KVL & KCL Problems

Discussion in 'General Electronics Chat' started by ELECTRONERD, Dec 18, 2009.

1. ELECTRONERD Thread Starter AAC Fanatic!

May 26, 2009
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Hello Everyone,

As one might suspect from first glance, I assure you this isn't a homework problem. I am not in college but I found these problems to help me improve upon KCL and KVL.

My first problem, as depicted in the attachment, wants you to find the power in element A. According to Ohm's Law this is simple enough: P = VI so it should be 15W. However, the answer is actually -15W! How is this so? Wouldn't negative power be considered to be power absorbed by the element rather than dissipated? Also, you may notice that the current direction and voltage polarity are both positive compared to eachother. Does this make them negative? What if I reversed either the current direction or the voltage polarity, would that make it positive?

Thanks,

Austin

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2. ELECTRONERD Thread Starter AAC Fanatic!

May 26, 2009
1,146
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Another conjecture I came up with has to do with supplying power and dissipating power. Since they ask for the power dissipated in element A it should be a negative value. However, if power is supplied it would be positive.

I hope that's right, I'd appreciate any comments or advice.

Austin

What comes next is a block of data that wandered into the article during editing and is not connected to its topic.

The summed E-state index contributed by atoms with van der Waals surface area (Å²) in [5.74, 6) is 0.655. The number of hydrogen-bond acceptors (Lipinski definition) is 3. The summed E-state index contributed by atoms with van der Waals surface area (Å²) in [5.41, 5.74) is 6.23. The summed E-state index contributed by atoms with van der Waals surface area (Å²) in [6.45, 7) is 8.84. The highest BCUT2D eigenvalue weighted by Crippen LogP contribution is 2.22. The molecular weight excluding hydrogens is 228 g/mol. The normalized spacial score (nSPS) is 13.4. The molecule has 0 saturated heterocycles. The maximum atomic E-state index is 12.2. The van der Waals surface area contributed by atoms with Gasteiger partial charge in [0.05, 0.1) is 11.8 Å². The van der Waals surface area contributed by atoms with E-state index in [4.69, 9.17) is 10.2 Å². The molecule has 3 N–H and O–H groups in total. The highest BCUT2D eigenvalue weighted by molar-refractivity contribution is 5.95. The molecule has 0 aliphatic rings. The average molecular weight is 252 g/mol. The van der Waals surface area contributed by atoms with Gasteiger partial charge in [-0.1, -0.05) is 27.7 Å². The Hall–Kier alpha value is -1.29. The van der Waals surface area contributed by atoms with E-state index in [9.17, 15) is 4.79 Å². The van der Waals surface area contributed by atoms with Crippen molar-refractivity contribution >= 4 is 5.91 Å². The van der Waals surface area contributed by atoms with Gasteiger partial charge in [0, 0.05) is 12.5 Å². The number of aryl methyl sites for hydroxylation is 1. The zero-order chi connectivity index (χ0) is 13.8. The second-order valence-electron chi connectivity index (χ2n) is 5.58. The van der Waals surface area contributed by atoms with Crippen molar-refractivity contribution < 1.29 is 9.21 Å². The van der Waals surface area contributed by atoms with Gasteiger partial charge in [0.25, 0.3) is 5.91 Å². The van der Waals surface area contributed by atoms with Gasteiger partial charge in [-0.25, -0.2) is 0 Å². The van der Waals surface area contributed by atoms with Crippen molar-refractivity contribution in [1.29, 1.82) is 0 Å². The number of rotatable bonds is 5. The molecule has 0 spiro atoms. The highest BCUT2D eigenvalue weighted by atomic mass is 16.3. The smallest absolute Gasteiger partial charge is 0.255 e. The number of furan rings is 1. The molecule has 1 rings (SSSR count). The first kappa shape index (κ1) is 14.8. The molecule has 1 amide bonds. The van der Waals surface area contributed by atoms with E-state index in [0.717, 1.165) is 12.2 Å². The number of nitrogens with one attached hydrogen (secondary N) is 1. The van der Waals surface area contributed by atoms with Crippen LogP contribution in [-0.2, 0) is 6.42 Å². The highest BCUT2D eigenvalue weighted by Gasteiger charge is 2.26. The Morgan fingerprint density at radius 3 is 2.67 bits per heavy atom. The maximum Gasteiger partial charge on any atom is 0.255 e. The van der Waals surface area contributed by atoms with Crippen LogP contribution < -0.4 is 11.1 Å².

3. Ratch New Member

Mar 20, 2007
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4
ELECTRONERD,

P = VI is not Ohm's law. What is element A? Is it a resistor, current source, or voltage source? If it is a resistor, it will always be dissipating power no matter what direction current exists, or what the polarity of the voltage across it. Ratch

4. ELECTRONERD Thread Starter AAC Fanatic!

May 26, 2009
1,146
16
Ratch,

If P = VI isn't Ohm's Law, what is it?

Element A is the box with the "A" inside it. The reference says they are elements, meaning you don't know whether they are resistors, voltage source, or current source. Although, I would most likely bet it's a resistor.

Austin

5. Ratch New Member

Mar 20, 2007
1,068
4
ELECTRONERD,

It is the power formula. If you want to know what Ohm's law is, then you can read the link below. You will probably find it interesting.

You would be making a wrong bet. The voltage polarity and current direction of element A and the northeast element shows that they are sources. The east element is a wire. Element B and the two west elements are sinks. It doesn't matter whether you make element A a 5 A or 3 V source, and the northeast element a 9 A or 4 V source. You will have to decide whether you like the convention of labelling a source negative.

Ratch

http://forum.allaboutcircuits.com/showthread.php?t=11674&highlight=ohm's+law